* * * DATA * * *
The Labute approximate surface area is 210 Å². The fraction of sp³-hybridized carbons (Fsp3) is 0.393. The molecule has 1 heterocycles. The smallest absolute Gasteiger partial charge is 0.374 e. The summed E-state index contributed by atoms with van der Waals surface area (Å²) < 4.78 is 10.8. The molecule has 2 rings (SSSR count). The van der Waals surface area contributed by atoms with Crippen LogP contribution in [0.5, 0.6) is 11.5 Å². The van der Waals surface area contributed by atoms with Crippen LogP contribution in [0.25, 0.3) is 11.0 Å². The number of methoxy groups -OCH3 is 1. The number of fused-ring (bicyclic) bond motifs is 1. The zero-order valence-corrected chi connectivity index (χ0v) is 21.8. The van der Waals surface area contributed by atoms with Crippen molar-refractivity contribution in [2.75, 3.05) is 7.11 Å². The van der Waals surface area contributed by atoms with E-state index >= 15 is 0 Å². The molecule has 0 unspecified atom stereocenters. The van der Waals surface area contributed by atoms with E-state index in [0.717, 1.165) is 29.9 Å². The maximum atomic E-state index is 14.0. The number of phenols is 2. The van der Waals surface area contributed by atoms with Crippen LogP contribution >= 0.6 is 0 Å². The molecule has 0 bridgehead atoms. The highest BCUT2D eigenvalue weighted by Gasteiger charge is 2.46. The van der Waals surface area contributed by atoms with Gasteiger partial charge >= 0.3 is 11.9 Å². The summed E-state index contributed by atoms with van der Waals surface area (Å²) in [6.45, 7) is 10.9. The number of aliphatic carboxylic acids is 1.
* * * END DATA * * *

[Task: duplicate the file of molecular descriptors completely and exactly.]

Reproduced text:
The Labute approximate surface area is 210 Å². The fraction of sp³-hybridized carbons (Fsp3) is 0.393. The molecule has 1 heterocycles. The smallest absolute Gasteiger partial charge is 0.374 e. The summed E-state index contributed by atoms with van der Waals surface area (Å²) < 4.78 is 10.8. The molecule has 2 rings (SSSR count). The van der Waals surface area contributed by atoms with Crippen LogP contribution in [0.5, 0.6) is 11.5 Å². The van der Waals surface area contributed by atoms with Crippen LogP contribution in [0.25, 0.3) is 11.0 Å². The number of methoxy groups -OCH3 is 1. The number of fused-ring (bicyclic) bond motifs is 1. The zero-order valence-corrected chi connectivity index (χ0v) is 21.8. The van der Waals surface area contributed by atoms with Crippen molar-refractivity contribution in [2.75, 3.05) is 7.11 Å². The van der Waals surface area contributed by atoms with E-state index >= 15 is 0 Å². The molecule has 0 unspecified atom stereocenters. The van der Waals surface area contributed by atoms with E-state index in [0.717, 1.165) is 29.9 Å². The maximum atomic E-state index is 14.0. The number of phenols is 2. The van der Waals surface area contributed by atoms with Crippen LogP contribution >= 0.6 is 0 Å². The molecule has 0 bridgehead atoms. The highest BCUT2D eigenvalue weighted by Gasteiger charge is 2.46. The van der Waals surface area contributed by atoms with Gasteiger partial charge >= 0.3 is 11.9 Å². The summed E-state index contributed by atoms with van der Waals surface area (Å²) in [6.45, 7) is 10.9. The number of aliphatic carboxylic acids is 1.